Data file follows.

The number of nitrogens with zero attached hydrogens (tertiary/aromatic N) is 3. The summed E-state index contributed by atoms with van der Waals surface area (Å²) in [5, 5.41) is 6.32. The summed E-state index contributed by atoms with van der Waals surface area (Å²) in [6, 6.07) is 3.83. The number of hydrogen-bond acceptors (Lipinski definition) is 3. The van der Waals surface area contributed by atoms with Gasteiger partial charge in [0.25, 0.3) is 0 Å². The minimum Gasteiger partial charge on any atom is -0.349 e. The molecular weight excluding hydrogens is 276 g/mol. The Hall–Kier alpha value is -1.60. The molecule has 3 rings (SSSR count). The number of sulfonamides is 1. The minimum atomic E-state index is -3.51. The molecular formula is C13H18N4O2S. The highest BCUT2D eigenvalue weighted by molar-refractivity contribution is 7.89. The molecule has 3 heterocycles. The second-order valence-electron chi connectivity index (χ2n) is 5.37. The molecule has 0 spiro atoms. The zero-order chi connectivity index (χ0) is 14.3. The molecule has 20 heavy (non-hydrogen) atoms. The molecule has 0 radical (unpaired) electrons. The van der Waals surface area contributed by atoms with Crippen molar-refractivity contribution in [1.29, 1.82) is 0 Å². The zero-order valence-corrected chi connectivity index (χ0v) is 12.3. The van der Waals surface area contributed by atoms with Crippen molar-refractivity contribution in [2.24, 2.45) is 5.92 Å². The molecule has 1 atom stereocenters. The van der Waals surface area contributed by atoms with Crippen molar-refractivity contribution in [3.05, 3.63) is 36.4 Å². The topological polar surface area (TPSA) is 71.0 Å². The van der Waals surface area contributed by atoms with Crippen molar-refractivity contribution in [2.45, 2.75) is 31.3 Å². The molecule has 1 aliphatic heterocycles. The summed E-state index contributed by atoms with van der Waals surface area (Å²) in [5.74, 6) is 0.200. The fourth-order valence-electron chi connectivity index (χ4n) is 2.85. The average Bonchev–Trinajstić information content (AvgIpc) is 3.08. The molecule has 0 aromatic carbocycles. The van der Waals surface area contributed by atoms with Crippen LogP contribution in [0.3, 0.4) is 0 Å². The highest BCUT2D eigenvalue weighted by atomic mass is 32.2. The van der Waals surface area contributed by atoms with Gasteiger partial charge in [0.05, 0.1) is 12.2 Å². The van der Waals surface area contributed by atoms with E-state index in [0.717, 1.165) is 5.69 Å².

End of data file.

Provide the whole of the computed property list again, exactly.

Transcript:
The number of nitrogens with zero attached hydrogens (tertiary/aromatic N) is 3. The summed E-state index contributed by atoms with van der Waals surface area (Å²) in [5, 5.41) is 6.32. The summed E-state index contributed by atoms with van der Waals surface area (Å²) in [6, 6.07) is 3.83. The number of hydrogen-bond acceptors (Lipinski definition) is 3. The van der Waals surface area contributed by atoms with Gasteiger partial charge in [0.25, 0.3) is 0 Å². The minimum Gasteiger partial charge on any atom is -0.349 e. The molecular weight excluding hydrogens is 276 g/mol. The Hall–Kier alpha value is -1.60. The molecule has 3 rings (SSSR count). The number of sulfonamides is 1. The minimum atomic E-state index is -3.51. The molecular formula is C13H18N4O2S. The highest BCUT2D eigenvalue weighted by molar-refractivity contribution is 7.89. The molecule has 3 heterocycles. The second-order valence-electron chi connectivity index (χ2n) is 5.37. The molecule has 0 spiro atoms. The zero-order chi connectivity index (χ0) is 14.3. The molecule has 20 heavy (non-hydrogen) atoms. The molecule has 0 radical (unpaired) electrons. The van der Waals surface area contributed by atoms with Crippen molar-refractivity contribution in [1.29, 1.82) is 0 Å². The zero-order valence-corrected chi connectivity index (χ0v) is 12.3. The van der Waals surface area contributed by atoms with Crippen molar-refractivity contribution in [2.24, 2.45) is 5.92 Å². The molecule has 1 atom stereocenters. The van der Waals surface area contributed by atoms with Crippen molar-refractivity contribution in [3.05, 3.63) is 36.4 Å². The topological polar surface area (TPSA) is 71.0 Å². The van der Waals surface area contributed by atoms with Crippen molar-refractivity contribution in [2.45, 2.75) is 31.3 Å². The molecule has 1 aliphatic heterocycles. The summed E-state index contributed by atoms with van der Waals surface area (Å²) in [5.74, 6) is 0.200. The fourth-order valence-electron chi connectivity index (χ4n) is 2.85. The average Bonchev–Trinajstić information content (AvgIpc) is 3.08. The molecule has 0 aromatic carbocycles. The van der Waals surface area contributed by atoms with Crippen LogP contribution in [0.3, 0.4) is 0 Å². The highest BCUT2D eigenvalue weighted by atomic mass is 32.2. The van der Waals surface area contributed by atoms with Gasteiger partial charge in [0.05, 0.1) is 12.2 Å². The van der Waals surface area contributed by atoms with E-state index in [0.717, 1.165) is 5.69 Å².